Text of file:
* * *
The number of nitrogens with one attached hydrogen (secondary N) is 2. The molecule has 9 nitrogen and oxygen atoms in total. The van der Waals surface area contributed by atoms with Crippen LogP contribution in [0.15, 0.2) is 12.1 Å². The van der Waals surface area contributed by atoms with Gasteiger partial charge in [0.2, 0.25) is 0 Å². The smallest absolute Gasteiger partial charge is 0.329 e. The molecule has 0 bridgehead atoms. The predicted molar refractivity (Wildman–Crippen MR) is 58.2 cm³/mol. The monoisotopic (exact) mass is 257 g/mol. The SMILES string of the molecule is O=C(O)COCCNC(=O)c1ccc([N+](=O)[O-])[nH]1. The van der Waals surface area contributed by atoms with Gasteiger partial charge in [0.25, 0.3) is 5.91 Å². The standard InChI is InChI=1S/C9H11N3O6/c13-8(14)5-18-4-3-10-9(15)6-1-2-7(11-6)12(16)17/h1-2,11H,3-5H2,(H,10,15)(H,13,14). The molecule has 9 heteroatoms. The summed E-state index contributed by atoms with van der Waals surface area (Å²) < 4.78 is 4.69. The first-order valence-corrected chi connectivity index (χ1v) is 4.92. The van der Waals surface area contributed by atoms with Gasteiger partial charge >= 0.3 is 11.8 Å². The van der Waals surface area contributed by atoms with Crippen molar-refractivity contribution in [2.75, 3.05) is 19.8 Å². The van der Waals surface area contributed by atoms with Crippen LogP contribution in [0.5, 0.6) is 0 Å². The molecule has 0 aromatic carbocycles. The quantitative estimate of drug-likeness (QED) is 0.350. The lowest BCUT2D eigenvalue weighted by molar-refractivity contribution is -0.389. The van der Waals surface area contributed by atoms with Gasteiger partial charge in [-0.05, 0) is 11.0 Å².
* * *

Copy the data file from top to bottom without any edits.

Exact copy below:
The number of nitrogens with one attached hydrogen (secondary N) is 2. The molecule has 9 nitrogen and oxygen atoms in total. The van der Waals surface area contributed by atoms with Crippen LogP contribution in [0.15, 0.2) is 12.1 Å². The van der Waals surface area contributed by atoms with Gasteiger partial charge in [0.2, 0.25) is 0 Å². The smallest absolute Gasteiger partial charge is 0.329 e. The molecule has 0 bridgehead atoms. The predicted molar refractivity (Wildman–Crippen MR) is 58.2 cm³/mol. The monoisotopic (exact) mass is 257 g/mol. The SMILES string of the molecule is O=C(O)COCCNC(=O)c1ccc([N+](=O)[O-])[nH]1. The van der Waals surface area contributed by atoms with Gasteiger partial charge in [0.25, 0.3) is 5.91 Å². The standard InChI is InChI=1S/C9H11N3O6/c13-8(14)5-18-4-3-10-9(15)6-1-2-7(11-6)12(16)17/h1-2,11H,3-5H2,(H,10,15)(H,13,14). The molecule has 9 heteroatoms. The summed E-state index contributed by atoms with van der Waals surface area (Å²) < 4.78 is 4.69. The first-order valence-corrected chi connectivity index (χ1v) is 4.92. The van der Waals surface area contributed by atoms with Gasteiger partial charge >= 0.3 is 11.8 Å². The van der Waals surface area contributed by atoms with Crippen molar-refractivity contribution in [2.75, 3.05) is 19.8 Å². The van der Waals surface area contributed by atoms with Crippen LogP contribution in [0.5, 0.6) is 0 Å². The molecule has 0 aromatic carbocycles. The quantitative estimate of drug-likeness (QED) is 0.350. The lowest BCUT2D eigenvalue weighted by molar-refractivity contribution is -0.389. The van der Waals surface area contributed by atoms with Gasteiger partial charge in [-0.05, 0) is 11.0 Å².